Economic news often leads to virtuous and vicious cycles: good news is often followed by better business and consumer sentiments, which helps to achieve better economic data. On the other side, bad sentiments follow bad news that causes economic data to become worse: a vicious circle. Longer virtuous and vicious cycles are reflect in so-called “business cycles”, cycles that are far shorter than the typical 14 years of a typical financial cycles.
The typical backstops of all improvements in business cycles are high oil prices and inflation. Inflation is mostly caused by local effects: High so-called “core inflation” represents the symptom that wages rise quickly and are translated in higher sales prices. Higher prices of oil are often caused by rising global demand and sometimes by geopolitical issues. Oil prices caused by global demand are also an indicator to which country global investments flow; if prices are high then the target is often not the United States. Higher inflation and higher oil prices are often able to stop U.S. expansion and with it a stock market rally.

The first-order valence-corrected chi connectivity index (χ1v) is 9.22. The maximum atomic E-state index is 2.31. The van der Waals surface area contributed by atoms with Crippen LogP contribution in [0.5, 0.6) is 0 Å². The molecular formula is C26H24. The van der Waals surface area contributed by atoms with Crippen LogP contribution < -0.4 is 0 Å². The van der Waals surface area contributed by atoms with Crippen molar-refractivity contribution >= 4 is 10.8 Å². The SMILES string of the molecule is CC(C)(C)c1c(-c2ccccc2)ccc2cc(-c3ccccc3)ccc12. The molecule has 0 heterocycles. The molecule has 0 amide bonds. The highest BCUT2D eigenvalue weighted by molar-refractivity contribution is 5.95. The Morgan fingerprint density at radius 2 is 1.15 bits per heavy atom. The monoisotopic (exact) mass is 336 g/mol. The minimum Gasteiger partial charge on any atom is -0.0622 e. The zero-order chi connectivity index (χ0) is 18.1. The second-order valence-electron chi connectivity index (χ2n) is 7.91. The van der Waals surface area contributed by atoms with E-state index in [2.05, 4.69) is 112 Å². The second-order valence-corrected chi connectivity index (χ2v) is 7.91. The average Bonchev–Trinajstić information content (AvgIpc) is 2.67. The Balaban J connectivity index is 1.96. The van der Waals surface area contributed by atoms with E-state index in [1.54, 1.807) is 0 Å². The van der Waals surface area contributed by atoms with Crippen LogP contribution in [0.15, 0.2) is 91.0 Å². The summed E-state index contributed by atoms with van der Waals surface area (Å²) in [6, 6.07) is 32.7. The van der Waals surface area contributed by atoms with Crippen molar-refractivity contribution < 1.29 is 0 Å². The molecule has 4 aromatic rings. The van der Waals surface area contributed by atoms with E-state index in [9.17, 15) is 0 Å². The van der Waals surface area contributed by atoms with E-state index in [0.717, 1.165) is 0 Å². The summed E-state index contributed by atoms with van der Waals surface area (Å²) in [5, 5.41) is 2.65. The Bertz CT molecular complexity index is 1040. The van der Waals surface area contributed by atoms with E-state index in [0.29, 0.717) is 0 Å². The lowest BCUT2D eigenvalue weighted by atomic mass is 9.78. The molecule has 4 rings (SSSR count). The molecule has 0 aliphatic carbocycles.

Central banks try to limit inflation and hike interest rates, aka “tighten”, with the effect that investments (including investments in human capital) are reduced and boom phases end. Business cycles were characterized by deviations from the long-term trend growth in Gross National Product.
Stock market cycles were mostly caused by Fed tightening, an increase of interest rates to prevent inflation. The cycle ends in recessions.
As we will see in other chapters, business cycles are smaller than financial cycles. The latter often take 14 years, 7 years of expansion (boom) and 7 years of contraction (bust). As opposed to business cycles, they are not concentrated on company investment cycles, but on saving behaviour of the household sector.See more for